Syndicated lending in Singapore has almost doubled to a record this year, driven by demand from property developers and a surge in commodity trading.
Loans surged 91 percent to $38.3 billion this year from the same period of 2010, beating the previous record of $30.7 billion in all of 2008, according to data compiled by Bloomberg. The total doesn’t include a S$5 billion ($3.9 billion) loan sought by Temasek Holdings Pte and Khazanah Nasional Bhd., the state-owned investment companies of Singapore and Malaysia, to fund S$11 billion of hotels, apartments, offices and shops.
“Growth for the Singapore market has been boosted by a huge increase in financings for commodity sector,” said Boey Yin Chong, managing director of syndicated finance at DBS Bank Ltd., Singapore’s biggest arranger of syndicated loans. “From a $500 million base in 2007 we’ll probably hit $9 billion plus by the end of 2011.”
The economy in Singapore, home to the world’s second- busiest container port and Asia’s largest oil-trading, refining and storage center, is forecast to expand 5 percent this year after growing 14.5 percent in 2010. While slowing, that’s still better than the 1.9 percent predicted by the Organization for Economic Cooperation and Development for its 34-member nations in 2011.
Shrinking Rate Margins
Borrowing costs fell to an average 73 basis points over benchmark rates since June 30 from 105.5 in the first half of the year, Bloomberg data on 46 loans show. Average loan margins in Asia, excluding Japan, for U.S. dollar-denominated borrowings increased to 243 from 204 in the same period.
As growth in Asia outstrips Europe and the U.S., the region is becoming a more important source of funding for energy traders and suppliers of commodities such as edible oils, grains and sugar, according to Eugene Szeto, HSBC Holdings Plc’s head of Southeast Asia loans syndicate.
Syndicated loans in Europe, the Middle East and Africa fell to $120.5 billion this quarter versus $260.4 billion in the three months to Sept. 30, Bloomberg data show. Commodities have returned 4.9 percent this year versus a loss of 8.2 percent for global equities.
Singapore-based Wilmar International Ltd., the world’s biggest palm-oil processing company, increased a $1.3 billion loan signed in November 2010 to $1.5 billion in October, according to an Oct. 28 regulatory filing.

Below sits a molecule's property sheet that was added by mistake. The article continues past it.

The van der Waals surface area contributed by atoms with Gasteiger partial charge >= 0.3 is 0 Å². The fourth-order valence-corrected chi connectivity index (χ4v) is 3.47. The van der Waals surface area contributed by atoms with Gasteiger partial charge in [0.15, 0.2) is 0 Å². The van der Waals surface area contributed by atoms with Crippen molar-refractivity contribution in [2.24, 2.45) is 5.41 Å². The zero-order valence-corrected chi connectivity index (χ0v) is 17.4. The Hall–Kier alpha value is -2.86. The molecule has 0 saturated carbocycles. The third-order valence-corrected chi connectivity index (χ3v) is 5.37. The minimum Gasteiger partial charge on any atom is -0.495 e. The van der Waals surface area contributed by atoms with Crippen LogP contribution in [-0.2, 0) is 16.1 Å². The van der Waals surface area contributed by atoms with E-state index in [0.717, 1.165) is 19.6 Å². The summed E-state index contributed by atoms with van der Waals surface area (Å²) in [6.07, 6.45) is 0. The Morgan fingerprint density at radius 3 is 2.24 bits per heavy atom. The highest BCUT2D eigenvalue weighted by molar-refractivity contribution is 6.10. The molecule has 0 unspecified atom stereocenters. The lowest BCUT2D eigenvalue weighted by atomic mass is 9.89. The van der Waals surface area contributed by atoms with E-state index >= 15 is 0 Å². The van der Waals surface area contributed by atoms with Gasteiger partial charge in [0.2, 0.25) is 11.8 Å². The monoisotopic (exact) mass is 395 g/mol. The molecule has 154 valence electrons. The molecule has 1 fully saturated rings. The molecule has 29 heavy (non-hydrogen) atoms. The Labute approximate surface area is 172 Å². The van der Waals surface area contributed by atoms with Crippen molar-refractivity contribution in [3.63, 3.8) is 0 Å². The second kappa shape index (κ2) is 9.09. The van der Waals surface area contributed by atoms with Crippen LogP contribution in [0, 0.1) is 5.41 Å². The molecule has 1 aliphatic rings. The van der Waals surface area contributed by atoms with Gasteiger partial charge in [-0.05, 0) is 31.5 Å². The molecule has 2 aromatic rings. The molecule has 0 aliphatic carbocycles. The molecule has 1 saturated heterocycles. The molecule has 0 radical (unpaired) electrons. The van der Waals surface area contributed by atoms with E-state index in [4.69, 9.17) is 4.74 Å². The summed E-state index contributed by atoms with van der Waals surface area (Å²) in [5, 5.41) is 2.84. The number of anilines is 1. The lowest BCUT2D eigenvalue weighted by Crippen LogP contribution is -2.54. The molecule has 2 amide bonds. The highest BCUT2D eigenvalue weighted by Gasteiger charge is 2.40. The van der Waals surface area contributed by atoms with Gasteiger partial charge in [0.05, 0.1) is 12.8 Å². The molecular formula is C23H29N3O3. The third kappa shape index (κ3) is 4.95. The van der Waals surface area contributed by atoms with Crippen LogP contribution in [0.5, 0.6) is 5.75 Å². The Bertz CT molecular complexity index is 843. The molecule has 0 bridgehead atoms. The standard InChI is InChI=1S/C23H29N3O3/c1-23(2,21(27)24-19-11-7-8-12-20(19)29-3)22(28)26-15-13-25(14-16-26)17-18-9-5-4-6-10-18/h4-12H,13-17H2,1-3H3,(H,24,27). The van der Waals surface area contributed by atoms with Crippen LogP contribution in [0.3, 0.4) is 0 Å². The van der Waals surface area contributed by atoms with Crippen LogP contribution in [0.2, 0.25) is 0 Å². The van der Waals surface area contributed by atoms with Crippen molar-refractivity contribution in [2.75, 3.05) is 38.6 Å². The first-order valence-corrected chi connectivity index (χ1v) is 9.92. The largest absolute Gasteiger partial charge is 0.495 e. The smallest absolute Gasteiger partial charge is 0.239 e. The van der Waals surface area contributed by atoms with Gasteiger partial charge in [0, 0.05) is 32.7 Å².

Geneva-based Vitol Group, the world’s largest independent oil trader, signed a $1.585 billion facility due in 2012 in June for its Asia unit. Vitol has tapped the Asian bank loan market for funds every year since 2006, Bloomberg data show.
“If Asia is a company’s growth market it makes sense for them to raise funds and build bank relationships here as well,” said Szeto, who is based in Singapore. “Companies are also keen to tap pockets of liquidity in Asia because aside from being an additional funding source, Asian bank market liquidity is seen as relatively more stable and reliable than in parts of the western world.”
Loans to agriculture and mining companies jumped 320 percent in October from October 2010, according to figures from the Monetary Authority of Singapore released Nov. 30. Loans to manufacturers rose 52 percent while building and construction lending increased 23 percent.
As economies in Europe face possible recession, gross domestic product in Indonesia, Malaysia, the Philippines, Singapore, Thailand and Vietnam will expand an average 5.6 percent from 2012 to 2016, the OECD said in a Nov. 29 report.
Singapore, ranked by the World Bank as the easiest place to do business, was among the top 20 destinations for international investment last year, according to the United Nations Conference on Trade and Development.
HSBC is the third-largest arranger of loans in the city-state, with an 8.9 percent market share, behind DBS at 10.2 percent and Oversea-Chinese Banking Corp. at 9.9 percent, Bloomberg data show. United Overseas Bank Ltd., Singapore’s third largest by market value, is fourth at 8.6 percent.
London-based HSBC, which makes more money in Asia than anywhere else, ranks higher for banks involved in arranging loans and then selling the debt to other lenders. The top five so-called bookrunners for loans this year are DBS, HSBC and OCBC, Sumitomo Mitsui Financial Group Inc. and Standard Chartered Plc.
Bookrunners are responsible for issuing invitations, disseminating information to interested lenders and reporting to the borrower on progress. A bank with the title of mandated lead arranger isn’t always a bookrunner.
“There’s a perception the market is dominated by Singapore banks but that’s not the case despite Singapore banks being active in arranging deals,” DBS Bank’s Boey said. “Having a robust market also means lenders are able to sell down more in syndication.”
Olam International Ltd., the commodities trader part-owned by Temasek, signed a $1.25 billion facility in August with about 30 banks including lenders from the Middle East and India, Bloomberg data show. The 10 banks committing funds to Temasek and Khazanah included Melbourne-based Australia & New Zealand Banking Group Ltd. and Japanese lenders Bank of Tokyo-Mitsubishi UFJ Ltd. and Sumitomo Mitsui Banking Corp., two people familiar with the matter said last month.
Of the $37.1 billion of syndicated loans this year, $31.4 billion have been to property, energy or resource companies, Bloomberg data show.
“Government incentives for commodity companies to open their regional offices here has helped Singapore to corner much of the market for commodity refinancing,” Boey said. “Last year there was about $5 billion done. This year it’s been double that as these global houses seek to diversify funding as well as increase their investment in the region.”